Plans to expand Muradel’s operations to a commercial scale are already underway.
Muradel chief executive officer and University of Adelaide Associate Professor David Lewis said it was always the renewable fuels company’s intentions to expand the operation.
“It’s always been our intention to build the commercial plant in the Whyalla region and we’ve chosen to stay on the same site,” Dr Lewis said.
Muradel is discussing its plans with Whyalla City Council to obtain land for the expansion and a design is being developed for an initial 100 hectare operation.
“We’re already negotiating access to land and we’re working with KBR, an engineering firm, who are designing that plant for us at the moment,” Dr Lewis said.
Dr Lewis said the overall expansion would be a staged-process, first going up to a 100 hectare operation and then eventually 1000 hectares.
“The expansion will be a step-wise expansion so we won’t build a 1000 hectare system overnight, it will take us several years,” Dr Lewis said.
Dr Lewis said the aim was to have 100 hectares developed by end of 2017, however more information and planning was required before then.
“We are definitely planning our fundraising and investor strategy to expand the plant from the end of 2016,” Dr Lewis said.
“We need to operate this plant for at least another 12 months to get the data to validate our business plan.”
Next month, Muradel will commence talks with downstream oil processers about refining and distributing its crude as transport fuel for shipping, aviation and road vehicles.
Dr Lewis said if the demonstration plant was successfully scaled to a commercial plant, it would produce 500,000 barrels of refinable green crude a year by 2019, providing enough petrol and diesel to fuel 30,000 vehicles for a year.
“This is world-leading technology which can be scaled up exponentially to help steer our fossil fuel- dependent economy to a more sustainable future,” Dr Lewis said.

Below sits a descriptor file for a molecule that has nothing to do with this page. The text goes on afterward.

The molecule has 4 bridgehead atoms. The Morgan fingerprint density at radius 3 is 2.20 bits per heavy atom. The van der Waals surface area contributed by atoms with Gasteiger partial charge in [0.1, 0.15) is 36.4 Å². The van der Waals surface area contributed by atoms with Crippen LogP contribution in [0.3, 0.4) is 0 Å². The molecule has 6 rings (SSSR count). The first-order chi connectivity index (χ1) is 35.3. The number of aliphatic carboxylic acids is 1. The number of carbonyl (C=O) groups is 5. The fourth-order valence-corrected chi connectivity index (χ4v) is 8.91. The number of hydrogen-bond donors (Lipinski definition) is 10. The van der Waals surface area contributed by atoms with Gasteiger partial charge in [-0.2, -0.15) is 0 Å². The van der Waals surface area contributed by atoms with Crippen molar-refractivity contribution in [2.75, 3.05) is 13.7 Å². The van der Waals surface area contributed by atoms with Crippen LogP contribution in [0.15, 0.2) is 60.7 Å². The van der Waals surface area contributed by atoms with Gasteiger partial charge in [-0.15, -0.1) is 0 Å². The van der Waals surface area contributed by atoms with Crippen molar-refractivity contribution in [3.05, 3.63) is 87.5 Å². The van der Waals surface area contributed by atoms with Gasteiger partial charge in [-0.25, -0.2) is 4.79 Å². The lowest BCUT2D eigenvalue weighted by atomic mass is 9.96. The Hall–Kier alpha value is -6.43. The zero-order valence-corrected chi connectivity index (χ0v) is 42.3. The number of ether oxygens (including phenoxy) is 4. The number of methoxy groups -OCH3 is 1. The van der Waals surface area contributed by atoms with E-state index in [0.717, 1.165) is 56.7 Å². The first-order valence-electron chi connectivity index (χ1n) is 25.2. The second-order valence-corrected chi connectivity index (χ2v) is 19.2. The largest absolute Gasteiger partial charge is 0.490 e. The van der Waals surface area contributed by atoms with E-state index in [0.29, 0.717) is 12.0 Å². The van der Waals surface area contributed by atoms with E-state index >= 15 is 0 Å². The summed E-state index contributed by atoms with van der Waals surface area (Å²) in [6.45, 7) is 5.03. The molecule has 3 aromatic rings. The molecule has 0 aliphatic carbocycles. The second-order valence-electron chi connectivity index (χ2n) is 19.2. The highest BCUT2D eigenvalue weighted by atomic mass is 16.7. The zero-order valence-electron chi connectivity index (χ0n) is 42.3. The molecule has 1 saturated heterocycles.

“At a time when Australia imports most of its crude and refined transport fuels, Muradel’s advanced biofuel technology can improve Australia’s terms of trade, reduce life-cycle greenhouse gas emissions, and improve Australia’s fuel security.”
The planned 1000-hectare commercial plant would also create at least 100 new skilled and operational jobs in the Whyalla region.
“We estimate in excess of 100 staff for the commercial plant,” Dr Lewis said.
“At the moment we employ six on site here and I imagine that will go to eight early next year.
Dr Lewis said it would be expecte staffing would at least triple the size of the current staff numbers for the first expansion,
At a commercial scale, Muradel expects production costs would be on par with the cost of producing fossil fuels for transport.
“Not only will the plant be a boon for the region’s economy, the algae ponds will act as carbon sinks that can capture greenhouse gas emissions produced by Whyalla’s heavy industry,” Dr Lewis said.
The demonstration plant was partially funded through a $4.4 million grant from Australian Renewable Energy Agency.
Additional in-kind and financial support came from Whyalla City Council, the South Australian government through BioSA, and Muradel’s shareholders.